A $700B financial bailout plan has been voted down by the U.S. House of Representatives. Congressional leaders and the Bush administration had reached a tentative deal Sunday on a new version of the financial rescue plan, one that included limitations on executive compensation and sought to protect taxpayers from shouldering at least some of the enormous costs of the aid package (see a Draft of the Bailout Plan, from the New York Times).
Today's 228-205 vote in the U.S. House of Representatives stalls any large-scale bailout efforts. In a statement issued Monday, President Bush had called on Congress to "send a strong signal to markets at home and abroad by passing this bill promptly." According to the Chicago Tribune, lawmakers agreed Sunday to a proposal that divided the bailout into two phases, "starting with $350 billion but requiring congressional approval for a second pay-out," and "includes a demand that if the government does not recoup all the money that it invests in reselling mortgage debt that it purchases, it comes up with a plan to get the financial industry to cover any projected taxpayer losses."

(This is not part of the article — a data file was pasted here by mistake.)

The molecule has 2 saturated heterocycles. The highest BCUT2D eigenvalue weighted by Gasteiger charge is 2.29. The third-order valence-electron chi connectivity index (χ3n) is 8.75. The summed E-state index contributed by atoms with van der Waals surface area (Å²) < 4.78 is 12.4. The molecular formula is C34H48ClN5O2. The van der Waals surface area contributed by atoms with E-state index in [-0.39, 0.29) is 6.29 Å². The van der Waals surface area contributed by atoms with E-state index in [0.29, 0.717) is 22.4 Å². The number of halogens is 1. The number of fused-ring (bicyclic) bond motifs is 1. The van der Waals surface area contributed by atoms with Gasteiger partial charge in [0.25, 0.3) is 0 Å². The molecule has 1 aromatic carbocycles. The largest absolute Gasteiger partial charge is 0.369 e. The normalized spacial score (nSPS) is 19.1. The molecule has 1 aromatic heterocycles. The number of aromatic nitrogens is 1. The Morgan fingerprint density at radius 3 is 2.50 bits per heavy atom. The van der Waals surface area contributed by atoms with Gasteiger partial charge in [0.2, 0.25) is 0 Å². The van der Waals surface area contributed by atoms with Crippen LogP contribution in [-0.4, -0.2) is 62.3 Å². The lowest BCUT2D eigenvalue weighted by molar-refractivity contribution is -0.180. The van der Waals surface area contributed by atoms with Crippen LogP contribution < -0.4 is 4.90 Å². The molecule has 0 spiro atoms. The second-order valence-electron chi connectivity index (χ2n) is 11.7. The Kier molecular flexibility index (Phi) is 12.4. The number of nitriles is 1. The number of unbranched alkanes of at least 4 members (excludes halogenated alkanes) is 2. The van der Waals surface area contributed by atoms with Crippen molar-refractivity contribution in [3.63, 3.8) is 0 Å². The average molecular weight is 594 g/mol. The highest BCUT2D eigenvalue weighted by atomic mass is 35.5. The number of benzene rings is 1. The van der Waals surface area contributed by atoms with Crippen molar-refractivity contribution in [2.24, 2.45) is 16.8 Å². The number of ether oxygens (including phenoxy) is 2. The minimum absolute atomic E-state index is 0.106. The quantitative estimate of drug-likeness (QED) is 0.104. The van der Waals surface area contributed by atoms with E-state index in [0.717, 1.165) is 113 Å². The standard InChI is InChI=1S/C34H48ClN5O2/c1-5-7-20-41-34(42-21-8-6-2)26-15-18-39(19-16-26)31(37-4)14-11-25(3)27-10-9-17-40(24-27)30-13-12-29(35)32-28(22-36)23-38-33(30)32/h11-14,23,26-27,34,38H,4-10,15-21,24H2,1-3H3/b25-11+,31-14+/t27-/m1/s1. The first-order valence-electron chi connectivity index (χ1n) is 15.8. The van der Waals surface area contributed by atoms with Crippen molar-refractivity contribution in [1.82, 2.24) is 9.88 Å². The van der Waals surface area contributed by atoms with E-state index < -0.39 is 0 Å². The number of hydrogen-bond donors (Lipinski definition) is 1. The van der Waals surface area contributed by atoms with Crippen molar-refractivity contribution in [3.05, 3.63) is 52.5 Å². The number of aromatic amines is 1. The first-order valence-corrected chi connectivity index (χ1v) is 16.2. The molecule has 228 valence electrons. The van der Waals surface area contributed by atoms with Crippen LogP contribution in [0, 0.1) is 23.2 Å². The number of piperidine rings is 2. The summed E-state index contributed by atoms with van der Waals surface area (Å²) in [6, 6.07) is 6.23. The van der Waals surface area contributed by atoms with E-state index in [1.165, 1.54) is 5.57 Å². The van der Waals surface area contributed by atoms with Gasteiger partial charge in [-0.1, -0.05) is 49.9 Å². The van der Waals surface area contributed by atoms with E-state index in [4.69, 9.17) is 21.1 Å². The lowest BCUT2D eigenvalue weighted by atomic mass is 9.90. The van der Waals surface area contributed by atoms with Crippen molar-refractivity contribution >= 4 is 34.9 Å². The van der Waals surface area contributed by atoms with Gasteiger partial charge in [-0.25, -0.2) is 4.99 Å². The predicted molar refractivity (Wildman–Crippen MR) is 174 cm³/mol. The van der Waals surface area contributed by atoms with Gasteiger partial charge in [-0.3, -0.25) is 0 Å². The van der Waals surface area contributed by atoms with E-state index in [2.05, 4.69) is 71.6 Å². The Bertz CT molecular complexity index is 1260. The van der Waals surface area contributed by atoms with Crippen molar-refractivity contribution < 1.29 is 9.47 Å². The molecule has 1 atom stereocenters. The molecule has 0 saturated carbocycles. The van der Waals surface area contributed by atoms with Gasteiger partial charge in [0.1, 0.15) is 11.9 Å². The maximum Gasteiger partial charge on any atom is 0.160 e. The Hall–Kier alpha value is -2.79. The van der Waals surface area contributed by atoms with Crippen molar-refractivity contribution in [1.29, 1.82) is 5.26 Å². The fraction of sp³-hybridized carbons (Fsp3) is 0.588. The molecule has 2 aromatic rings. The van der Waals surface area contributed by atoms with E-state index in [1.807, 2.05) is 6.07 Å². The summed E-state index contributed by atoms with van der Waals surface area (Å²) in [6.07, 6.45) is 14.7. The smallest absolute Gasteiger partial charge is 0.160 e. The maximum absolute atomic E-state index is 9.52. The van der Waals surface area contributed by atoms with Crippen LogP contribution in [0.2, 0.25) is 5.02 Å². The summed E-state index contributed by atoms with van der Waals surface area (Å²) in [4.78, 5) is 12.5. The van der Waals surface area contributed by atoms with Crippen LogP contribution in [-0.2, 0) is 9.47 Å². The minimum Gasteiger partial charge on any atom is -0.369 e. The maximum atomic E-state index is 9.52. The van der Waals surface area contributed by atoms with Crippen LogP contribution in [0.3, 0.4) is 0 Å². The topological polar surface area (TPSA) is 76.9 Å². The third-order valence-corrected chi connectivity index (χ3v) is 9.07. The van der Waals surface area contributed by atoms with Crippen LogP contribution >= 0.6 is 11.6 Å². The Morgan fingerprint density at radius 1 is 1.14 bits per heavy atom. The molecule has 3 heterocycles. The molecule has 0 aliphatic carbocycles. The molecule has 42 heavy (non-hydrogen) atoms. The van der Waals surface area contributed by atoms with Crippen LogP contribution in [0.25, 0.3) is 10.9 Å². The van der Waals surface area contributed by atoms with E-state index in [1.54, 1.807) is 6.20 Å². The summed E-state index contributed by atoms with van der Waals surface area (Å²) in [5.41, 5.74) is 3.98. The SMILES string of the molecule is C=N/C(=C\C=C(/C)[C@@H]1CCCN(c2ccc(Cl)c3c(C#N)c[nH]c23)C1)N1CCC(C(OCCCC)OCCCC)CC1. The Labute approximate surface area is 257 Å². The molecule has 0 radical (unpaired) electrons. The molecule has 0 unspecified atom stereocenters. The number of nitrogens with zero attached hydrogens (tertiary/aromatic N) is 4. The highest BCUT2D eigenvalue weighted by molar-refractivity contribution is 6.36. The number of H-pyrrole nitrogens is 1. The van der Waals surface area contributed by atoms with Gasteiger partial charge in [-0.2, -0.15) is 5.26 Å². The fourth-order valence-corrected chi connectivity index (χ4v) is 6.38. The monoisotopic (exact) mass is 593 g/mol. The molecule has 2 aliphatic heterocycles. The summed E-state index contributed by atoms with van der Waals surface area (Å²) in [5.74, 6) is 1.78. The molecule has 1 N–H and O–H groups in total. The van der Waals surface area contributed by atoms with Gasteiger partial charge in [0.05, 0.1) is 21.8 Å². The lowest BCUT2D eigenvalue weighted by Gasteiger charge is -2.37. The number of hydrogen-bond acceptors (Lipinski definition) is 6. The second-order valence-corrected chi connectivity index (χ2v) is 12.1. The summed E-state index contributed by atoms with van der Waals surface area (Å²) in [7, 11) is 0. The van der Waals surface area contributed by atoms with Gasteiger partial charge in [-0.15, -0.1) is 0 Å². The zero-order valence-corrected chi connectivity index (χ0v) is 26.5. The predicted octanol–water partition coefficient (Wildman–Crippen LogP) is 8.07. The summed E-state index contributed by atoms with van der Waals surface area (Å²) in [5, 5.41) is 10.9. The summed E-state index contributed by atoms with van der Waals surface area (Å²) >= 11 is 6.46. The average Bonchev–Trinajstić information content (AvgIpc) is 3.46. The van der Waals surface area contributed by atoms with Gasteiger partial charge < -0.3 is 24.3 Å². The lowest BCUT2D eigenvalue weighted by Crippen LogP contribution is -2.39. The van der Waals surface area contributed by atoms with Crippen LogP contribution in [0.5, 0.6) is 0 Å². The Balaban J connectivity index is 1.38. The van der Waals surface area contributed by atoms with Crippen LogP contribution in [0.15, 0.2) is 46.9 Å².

Reuters reports that, under the new bailout plan, the "government will take a stake in companies that tap federal aid so that taxpayers can share in the profits if those companies get back on their feet," and "if the Treasury takes a stake in a company, the top five executives would be subject to limits on their compensation."